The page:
OTTAWA – As anniversary bashes go, Rio+20 is set to be a dour affair.
Twenty years ago, the United Nations held its ground-breaking Earth Summit in Rio de Janeiro — led by prominent Canadian Maurice Strong, bolstered by then-prime minister Brian Mulroney, and setting out a path for concrete action and billions in investment to protect the environment.
This week, as Environment Minister Peter Kent heads to Brazil to join tens of thousands of delegates in an effort to push sustainable development, the overriding sentiment is grim.
Even as the effects of global warming stare delegations in the face, they are struggling to deliver anything but a process, or a promise to talk more later.
“To be honest, we aren’t expecting a great deal out of this conference,” Kent said in an interview with The Canadian Press before leaving for Rio.
He said Canada and its allies are pushing for “realistic and pragmatic” outcomes, but instead see their negotiators bogged down in an unwieldy text that can’t even succinctly define “green economy” or “sustainable development.”
“I think it’s fair to say, Canada has been disappointed with the limited process,” the minister said, adding that he hopes the Brazilian host can pull countries together in the final days of the conference later this week.
It’s too easy, Kent said, for countries to adopt catchphrases at a conference that in the light of the day either mean very little, or have unintended consequences on domestic policy.
“We’re really just at a beginning point here.”
Kent is Canada’s only federal minister attending, although he said Quebec Premier Jean Charest and Manitoba Premier Greg Selinger are also travelling to Brazil. U.S. Secretary of State Hillary Clinton is leading the American delegation, and the head of the International Monetary Fund, Christine Lagarde, will also be in Rio.
The federal NDP is sending its deputy environment critic, Anne Minh Thu Quach — although she is not part of the official delegation.
Many heads of state will be attending the G20 summit in Mexico instead, and most Canadian environmental groups are staying home.
Still, there is growing pressure — both from the governments involved and the many activists and non-governmental organizations keeping a close eye on the talks — to come up with something that would show some kind of collective resolve to deal with global warming, pollution, and poverty.
“We are concerned. This is next week and there isn’t a clear consensus around an ambitious agenda,” said Robert Fox, executive director of Oxfam Canada.
“We just aren’t seeing people arriving in the frame of mind to make significant progress towards significant commitments. And we clearly need that.”
It’s not just the Canadian contingent that is down in the dumps about the mega-meeting. Negotiators have been working full out for months in an attempt to deliver concrete outcomes, but even the conference organizers have spoken out loud about the possibility of failure.
The aim is create political momentum for a green economy around the world — an economy that does not destroy the environment, but also alleviates poverty and inequality.
Organizers received submissions from 600 different countries, organizations and networks, and have boiled the suggestions down to 97 different items to be negotiated.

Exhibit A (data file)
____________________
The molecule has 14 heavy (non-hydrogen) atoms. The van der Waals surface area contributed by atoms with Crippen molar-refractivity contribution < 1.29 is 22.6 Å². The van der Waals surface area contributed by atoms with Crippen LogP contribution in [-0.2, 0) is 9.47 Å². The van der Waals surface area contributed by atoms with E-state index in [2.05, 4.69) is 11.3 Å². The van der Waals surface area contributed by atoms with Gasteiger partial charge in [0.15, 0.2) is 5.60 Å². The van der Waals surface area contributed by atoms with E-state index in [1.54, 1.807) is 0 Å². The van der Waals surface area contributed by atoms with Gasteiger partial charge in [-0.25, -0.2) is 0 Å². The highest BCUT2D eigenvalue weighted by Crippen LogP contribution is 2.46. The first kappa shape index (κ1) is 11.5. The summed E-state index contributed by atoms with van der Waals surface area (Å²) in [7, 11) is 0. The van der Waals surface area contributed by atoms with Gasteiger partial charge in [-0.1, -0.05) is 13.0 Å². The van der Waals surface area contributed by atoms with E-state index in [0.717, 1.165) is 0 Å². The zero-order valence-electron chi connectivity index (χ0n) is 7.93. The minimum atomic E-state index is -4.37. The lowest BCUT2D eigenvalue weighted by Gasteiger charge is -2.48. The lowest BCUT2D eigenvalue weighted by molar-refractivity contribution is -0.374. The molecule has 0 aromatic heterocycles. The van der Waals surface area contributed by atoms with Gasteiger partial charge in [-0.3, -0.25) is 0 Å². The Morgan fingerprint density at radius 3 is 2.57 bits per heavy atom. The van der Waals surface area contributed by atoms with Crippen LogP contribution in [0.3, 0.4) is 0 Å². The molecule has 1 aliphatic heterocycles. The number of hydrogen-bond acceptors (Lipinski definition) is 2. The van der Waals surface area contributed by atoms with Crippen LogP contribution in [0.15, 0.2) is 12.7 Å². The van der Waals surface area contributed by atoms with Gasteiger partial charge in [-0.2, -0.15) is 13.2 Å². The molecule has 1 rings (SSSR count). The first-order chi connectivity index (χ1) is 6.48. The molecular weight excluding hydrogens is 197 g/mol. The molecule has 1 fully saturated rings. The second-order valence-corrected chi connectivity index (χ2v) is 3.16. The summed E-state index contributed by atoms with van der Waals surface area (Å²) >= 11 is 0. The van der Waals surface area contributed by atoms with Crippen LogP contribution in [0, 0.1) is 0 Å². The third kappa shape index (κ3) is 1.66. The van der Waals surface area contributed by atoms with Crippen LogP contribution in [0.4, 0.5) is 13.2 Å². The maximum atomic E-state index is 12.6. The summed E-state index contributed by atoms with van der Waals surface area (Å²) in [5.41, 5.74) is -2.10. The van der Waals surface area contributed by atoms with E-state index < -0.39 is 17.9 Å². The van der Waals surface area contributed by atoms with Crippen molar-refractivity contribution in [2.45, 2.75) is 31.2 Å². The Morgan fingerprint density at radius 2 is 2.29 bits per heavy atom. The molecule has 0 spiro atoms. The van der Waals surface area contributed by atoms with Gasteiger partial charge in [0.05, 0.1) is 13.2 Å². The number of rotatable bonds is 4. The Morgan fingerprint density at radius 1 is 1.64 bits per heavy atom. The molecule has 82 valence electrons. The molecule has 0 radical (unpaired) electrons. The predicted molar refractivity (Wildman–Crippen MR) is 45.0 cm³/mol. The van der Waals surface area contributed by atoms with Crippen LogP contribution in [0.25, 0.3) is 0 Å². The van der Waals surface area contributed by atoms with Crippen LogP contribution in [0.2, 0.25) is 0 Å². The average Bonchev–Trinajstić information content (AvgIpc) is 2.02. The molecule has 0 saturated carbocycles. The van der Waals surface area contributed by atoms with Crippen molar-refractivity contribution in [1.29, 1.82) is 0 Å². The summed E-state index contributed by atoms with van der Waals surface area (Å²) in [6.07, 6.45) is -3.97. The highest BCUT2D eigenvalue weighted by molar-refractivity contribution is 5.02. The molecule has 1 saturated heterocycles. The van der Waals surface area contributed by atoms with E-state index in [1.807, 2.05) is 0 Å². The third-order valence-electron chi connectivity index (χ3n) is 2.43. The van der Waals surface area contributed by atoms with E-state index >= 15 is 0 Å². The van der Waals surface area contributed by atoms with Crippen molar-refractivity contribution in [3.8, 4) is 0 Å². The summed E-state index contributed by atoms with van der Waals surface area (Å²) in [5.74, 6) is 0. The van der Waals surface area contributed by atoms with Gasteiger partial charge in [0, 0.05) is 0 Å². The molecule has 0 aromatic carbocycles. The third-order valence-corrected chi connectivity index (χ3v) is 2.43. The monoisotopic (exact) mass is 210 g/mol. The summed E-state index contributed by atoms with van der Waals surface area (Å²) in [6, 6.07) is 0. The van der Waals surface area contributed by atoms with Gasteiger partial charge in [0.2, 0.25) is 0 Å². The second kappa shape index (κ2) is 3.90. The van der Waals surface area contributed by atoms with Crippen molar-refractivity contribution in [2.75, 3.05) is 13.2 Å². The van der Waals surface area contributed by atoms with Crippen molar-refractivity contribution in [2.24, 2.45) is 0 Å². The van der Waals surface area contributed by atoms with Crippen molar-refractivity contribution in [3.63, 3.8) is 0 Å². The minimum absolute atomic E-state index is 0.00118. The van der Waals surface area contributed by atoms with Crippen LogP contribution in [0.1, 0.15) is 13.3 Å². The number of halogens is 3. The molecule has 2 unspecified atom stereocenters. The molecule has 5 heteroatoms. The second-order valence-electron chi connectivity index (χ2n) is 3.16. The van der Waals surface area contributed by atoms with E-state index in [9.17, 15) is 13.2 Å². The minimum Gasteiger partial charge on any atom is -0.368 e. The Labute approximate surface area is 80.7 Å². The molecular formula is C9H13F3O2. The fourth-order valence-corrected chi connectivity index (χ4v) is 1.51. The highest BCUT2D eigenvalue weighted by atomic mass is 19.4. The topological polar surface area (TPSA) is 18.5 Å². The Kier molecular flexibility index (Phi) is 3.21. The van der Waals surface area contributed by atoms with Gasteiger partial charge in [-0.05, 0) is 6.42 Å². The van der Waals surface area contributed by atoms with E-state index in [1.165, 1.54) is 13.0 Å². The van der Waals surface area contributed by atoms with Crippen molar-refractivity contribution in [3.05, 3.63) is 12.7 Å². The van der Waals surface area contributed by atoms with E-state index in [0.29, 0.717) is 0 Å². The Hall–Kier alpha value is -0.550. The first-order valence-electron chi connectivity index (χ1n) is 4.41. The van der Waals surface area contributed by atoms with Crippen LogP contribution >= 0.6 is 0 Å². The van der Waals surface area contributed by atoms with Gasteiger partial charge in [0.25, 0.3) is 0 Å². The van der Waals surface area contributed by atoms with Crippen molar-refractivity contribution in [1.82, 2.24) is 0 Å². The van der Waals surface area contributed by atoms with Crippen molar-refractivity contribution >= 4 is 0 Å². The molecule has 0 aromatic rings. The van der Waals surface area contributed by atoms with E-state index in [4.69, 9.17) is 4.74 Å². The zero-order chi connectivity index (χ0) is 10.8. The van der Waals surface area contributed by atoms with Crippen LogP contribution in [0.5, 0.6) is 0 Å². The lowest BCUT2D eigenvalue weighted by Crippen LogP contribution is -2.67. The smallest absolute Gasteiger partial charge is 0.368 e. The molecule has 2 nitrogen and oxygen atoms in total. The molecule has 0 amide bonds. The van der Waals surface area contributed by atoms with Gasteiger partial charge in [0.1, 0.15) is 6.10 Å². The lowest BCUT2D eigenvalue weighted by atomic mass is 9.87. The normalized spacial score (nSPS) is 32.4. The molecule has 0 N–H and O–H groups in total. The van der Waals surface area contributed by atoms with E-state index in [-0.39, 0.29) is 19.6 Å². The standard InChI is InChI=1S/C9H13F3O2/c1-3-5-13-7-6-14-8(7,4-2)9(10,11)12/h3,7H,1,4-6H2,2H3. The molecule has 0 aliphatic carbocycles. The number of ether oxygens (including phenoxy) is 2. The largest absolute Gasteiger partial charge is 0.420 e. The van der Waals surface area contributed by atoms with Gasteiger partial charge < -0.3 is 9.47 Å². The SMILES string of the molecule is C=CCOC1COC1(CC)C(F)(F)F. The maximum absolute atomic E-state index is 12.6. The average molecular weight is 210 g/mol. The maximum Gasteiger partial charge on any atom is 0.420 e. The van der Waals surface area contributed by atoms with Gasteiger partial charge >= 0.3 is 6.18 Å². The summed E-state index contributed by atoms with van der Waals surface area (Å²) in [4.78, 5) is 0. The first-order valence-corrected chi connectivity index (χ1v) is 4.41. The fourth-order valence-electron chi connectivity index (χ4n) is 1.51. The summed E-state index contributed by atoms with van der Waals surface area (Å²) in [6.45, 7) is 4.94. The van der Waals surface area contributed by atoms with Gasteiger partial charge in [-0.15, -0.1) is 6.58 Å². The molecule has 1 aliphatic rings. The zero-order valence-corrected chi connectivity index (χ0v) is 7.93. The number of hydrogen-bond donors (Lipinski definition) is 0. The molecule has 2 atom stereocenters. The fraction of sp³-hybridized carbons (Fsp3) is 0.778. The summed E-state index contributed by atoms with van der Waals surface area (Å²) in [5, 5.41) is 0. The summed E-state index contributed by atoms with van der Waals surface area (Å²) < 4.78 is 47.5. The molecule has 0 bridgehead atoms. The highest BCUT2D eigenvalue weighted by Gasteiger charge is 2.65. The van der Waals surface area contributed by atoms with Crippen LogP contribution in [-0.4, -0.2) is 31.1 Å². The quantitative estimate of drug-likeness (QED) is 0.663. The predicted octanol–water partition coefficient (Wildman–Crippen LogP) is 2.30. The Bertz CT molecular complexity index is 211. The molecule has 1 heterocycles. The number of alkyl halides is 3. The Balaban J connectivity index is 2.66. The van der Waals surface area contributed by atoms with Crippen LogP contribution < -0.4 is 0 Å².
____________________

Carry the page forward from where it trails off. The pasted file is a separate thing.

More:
At a concrete level, however, delegates are now focused on agreeing on two issues: how to beef up the United Nations structure so that sustainable development is front and centre; and how to define a global set of sustainable development goals that will orient decision-making for years to come.
The sustainable development goals — “SDGs,” in summit lingo — would replace the current set of millenium development goals that have guided global development talks for the past decade, but are set to expire in 2015.
Canada does not want to set up a new UN body, said Kent, but he does want the UN to be more coherent in the way in handles sustainable development.
On the SDGs, Kent said he wants to see a process that would define what the goals should be, a framework for timelines, and a way to figure out whether countries are meeting their goals.
But the talks must not bog down over money, he added. Developing countries have frequently argued that they can’t meet international obligations on poverty reduction, greenhouse gas emissions or green economics unless there is substantial aid to pave the way.
That’s a discussion for another day — a day when the global economy is on a far more stable footing, Kent said.
His stand is controversial among developing countries, and has already earned Canada a “fossil” award from environmental activists for obstructing progress.
Given the procedural nature of the talks, many countries and non-governmental organizations alike are selecting narrow topics that they hope can make some progress through the morass.
Kent will be touting his government’s creation of national marine parks and pushing corporate social responsibility.
He will also be highlighting that he has changed his position on the right to water, and now agrees that people around the world should indeed all have access to safe, clean water — as long as that right does not involve bulk water exports or any obligations for funding.
Oxfam wants to see a commitment to sustainable food production — an initiative Fox believes Canada could easily agree to and promote.
International activist group Greenpeace is going to be targeting protection of the Arctic, asking the United Nations to create a santuary around the North Pole.
Despite the disparate agendas and unwieldy communique, neither Kent nor the environmentalists have given up hope that the meeting, in the end, will be productive.
With 130 delegations in one spot, the end result is unpredictable, said Sidney Riboux of Equiterre.
“They don’t want to meet, and come out with nothing, and leave empty-handed.”